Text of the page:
BUFFALO – Having a no-trade clause attached to his six-year, $34.35 million contract meant Jeff Skinner controlled his future. The Sabres’ newest player could veto a deal and wait until the Carolina Hurricanes and his agent found him a new team he liked.
While Skinner denied he turned down any offers before the Sabres materialized, reports and the timing of his trade – high-profile NHL deals rarely transpire in August – suggest otherwise.
Whatever the case, Skinner, who was dealt Thursday, clearly sees a fit and wanted to join the Sabres.
In his final season before hitting unrestricted free agency, the three-time 30-goal scorer will likely skate at left wing beside slick center Jack Eichel, one of a few youngsters with superstar potential that helped lure Skinner to Buffalo.
If Skinner isn’t playing with Eichel, he will almost certainly receive action beside Casey Mittelstadt, one of the NHL’s top center prospects. On the blue line, the Sabres have No. 1 overall pick Rasmus Dahlin, perhaps the best young defenseman in decades.
“First and foremost, the young group of players they have, the young core is exciting,” Skinner said of why he approved a trade to the Sabres. “There’s a lot of good players. I’m excited to join those guys and be a piece of the puzzle to them.
“After that, I think you try to do your homework based on sort of guys that have played there, maybe guys that you know. … I’ve heard a lot of positive things about the city, a lot of positive things about the ownership group, management group and the fans.”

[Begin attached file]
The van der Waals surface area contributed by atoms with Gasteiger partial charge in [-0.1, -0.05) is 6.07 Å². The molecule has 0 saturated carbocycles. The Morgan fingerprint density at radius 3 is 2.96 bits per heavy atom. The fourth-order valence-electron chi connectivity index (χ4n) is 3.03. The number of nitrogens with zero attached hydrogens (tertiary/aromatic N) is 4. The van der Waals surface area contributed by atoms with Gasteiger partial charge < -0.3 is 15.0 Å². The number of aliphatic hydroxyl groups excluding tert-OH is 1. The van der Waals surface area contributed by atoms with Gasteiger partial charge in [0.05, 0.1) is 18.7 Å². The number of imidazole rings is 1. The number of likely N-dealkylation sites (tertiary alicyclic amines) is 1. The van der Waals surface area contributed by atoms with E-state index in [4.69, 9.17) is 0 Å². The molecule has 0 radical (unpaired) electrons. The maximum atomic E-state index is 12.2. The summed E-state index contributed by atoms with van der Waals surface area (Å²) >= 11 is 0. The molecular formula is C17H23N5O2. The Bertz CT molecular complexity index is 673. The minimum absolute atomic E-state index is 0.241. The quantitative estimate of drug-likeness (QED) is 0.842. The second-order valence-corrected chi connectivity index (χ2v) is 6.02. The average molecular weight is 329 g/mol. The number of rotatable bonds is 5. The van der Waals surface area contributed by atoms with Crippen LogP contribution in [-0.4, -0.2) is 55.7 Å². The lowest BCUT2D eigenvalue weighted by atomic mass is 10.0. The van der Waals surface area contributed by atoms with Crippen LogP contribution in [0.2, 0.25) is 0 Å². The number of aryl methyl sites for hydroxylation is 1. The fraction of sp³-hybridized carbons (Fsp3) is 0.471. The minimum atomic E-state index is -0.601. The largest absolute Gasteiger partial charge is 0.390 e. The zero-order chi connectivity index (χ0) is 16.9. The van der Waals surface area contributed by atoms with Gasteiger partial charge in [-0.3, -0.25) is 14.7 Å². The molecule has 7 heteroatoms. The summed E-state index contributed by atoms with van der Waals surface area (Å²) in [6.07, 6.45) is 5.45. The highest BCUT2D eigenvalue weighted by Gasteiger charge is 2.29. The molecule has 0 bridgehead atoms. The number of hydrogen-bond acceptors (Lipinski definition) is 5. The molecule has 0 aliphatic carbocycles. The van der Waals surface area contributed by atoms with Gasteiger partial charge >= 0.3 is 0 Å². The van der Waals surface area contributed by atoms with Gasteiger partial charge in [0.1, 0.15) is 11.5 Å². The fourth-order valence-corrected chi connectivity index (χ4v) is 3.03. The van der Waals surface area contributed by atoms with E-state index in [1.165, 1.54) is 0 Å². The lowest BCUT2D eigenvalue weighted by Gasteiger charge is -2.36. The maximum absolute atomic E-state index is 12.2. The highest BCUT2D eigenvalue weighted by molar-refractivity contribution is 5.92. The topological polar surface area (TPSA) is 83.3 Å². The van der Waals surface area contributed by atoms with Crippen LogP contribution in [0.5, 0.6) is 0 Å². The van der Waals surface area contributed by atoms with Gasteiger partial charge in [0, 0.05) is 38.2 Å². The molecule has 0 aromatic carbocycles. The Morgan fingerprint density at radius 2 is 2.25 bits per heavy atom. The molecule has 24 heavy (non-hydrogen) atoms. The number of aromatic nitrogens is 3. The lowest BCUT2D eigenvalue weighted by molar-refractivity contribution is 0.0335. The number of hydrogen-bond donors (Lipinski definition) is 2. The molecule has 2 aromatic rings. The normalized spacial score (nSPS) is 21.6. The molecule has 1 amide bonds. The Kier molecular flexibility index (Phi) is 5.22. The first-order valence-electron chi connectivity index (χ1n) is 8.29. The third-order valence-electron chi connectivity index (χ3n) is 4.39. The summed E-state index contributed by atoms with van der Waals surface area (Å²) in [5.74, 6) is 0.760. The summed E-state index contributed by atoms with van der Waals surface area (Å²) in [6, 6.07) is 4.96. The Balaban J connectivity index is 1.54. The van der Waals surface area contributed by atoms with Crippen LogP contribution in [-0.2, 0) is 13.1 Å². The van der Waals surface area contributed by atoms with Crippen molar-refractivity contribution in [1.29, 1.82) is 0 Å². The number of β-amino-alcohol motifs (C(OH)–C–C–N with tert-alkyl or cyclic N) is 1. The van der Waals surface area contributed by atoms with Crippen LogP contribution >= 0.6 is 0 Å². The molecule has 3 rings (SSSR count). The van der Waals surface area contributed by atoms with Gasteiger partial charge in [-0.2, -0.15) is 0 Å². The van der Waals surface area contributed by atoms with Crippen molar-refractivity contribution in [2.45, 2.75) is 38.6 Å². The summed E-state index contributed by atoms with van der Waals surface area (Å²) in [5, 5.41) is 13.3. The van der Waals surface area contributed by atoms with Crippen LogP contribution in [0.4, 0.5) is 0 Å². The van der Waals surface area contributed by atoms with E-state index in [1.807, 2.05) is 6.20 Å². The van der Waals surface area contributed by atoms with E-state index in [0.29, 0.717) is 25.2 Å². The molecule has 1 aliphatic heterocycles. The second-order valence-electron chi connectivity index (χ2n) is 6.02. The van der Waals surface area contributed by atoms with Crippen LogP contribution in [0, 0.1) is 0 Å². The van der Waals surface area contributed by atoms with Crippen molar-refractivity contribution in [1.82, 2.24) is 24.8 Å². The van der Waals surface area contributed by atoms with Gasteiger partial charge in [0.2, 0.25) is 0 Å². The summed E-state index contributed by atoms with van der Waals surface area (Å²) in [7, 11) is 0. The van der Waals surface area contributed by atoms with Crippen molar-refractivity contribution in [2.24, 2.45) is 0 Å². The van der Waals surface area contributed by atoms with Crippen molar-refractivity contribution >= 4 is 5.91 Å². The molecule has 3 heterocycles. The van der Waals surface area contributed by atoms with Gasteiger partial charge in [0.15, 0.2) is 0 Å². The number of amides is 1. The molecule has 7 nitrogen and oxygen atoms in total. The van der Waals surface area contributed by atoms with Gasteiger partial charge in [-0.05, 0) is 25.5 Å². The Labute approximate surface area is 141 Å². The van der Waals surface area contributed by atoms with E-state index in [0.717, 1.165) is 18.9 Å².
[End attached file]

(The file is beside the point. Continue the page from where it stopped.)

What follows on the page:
Skinner, 26, doesn’t know Eichel and said playing beside “one of the top centermen in the league” would be coach Phil Housley’s decision.
“I’m excited to get to know him and get to meet him,” Skinner said of Eichel on a conference call Friday.
Skinner, a Toronto native, said “yes and no” when asked if the proximity to his home factored in coming to the Sabres.
“It’s a positive, all things considered,” he said. “My family’s excited. But I think, for me, when you sort of rank priorities and weigh everything that goes into it … it’s nice to be close to family, it’s nice to be close to friends. I’ve gotten a lot of texts and people are excited.
“But for me, I think the focus is winning and having a good season and right now coming into camp … to sort of start on the right foot.”
Skinner hasn’t done much winning. In eight NHL seasons, he has played zero playoff games. The Hurricanes have morphed into perhaps the league’s most irrelevant franchise.
While Skinner wouldn’t say if he wanted a fresh start, he and the Hurricanes agreed after last season a trade would be best for the former Calder Trophy winner.
“I enjoyed my time in Carolina,” said Skinner, who was dished for forward prospect Cliff Pu, a second-round pick in 2019 and third- and sixth-round selections in 2020. “I made a lot of great friends. I got to play with a lot of great players and work with a lot of great staff in the organization. It’s frustrating for sure not sort of reaching your goal. …
“But I think when you look at it, sort of moving forward on that basis, it’s exciting for me, and that’s the way you can look at it, is that it is going to be a fresh start.”
Naturally, the Sabres will look to Skinner for leadership. Sabres general manager Jason Botterill lauded his professionalism discussing the trade Thursday.
Having played 579 NHL contests, Skinner ranks fourth in games played among Sabres forwards, trailing only Jason Pominville (987 appearances), Patrik Berglund (694) and Kyle Okposo (670).
Only one other player on the roster, Pominville, has scored 30 goals in a season.
“You want to continually grow that as a person, as you mature as a person and a player,” Skinner said. “You want to pass on to young guys as much as you can anything you may have picked up, and anything that may help the team in the future. I’m excited to bring that to Buffalo.”
But how long will Skinner be in Buffalo? If he doesn’t fit well or the Sabres struggle, they could dish him before the trade deadline.
Skinner said he hasn’t thought about a possible contract extension yet.
“Obviously, the last 24 to 48 hours have been busy,” he said.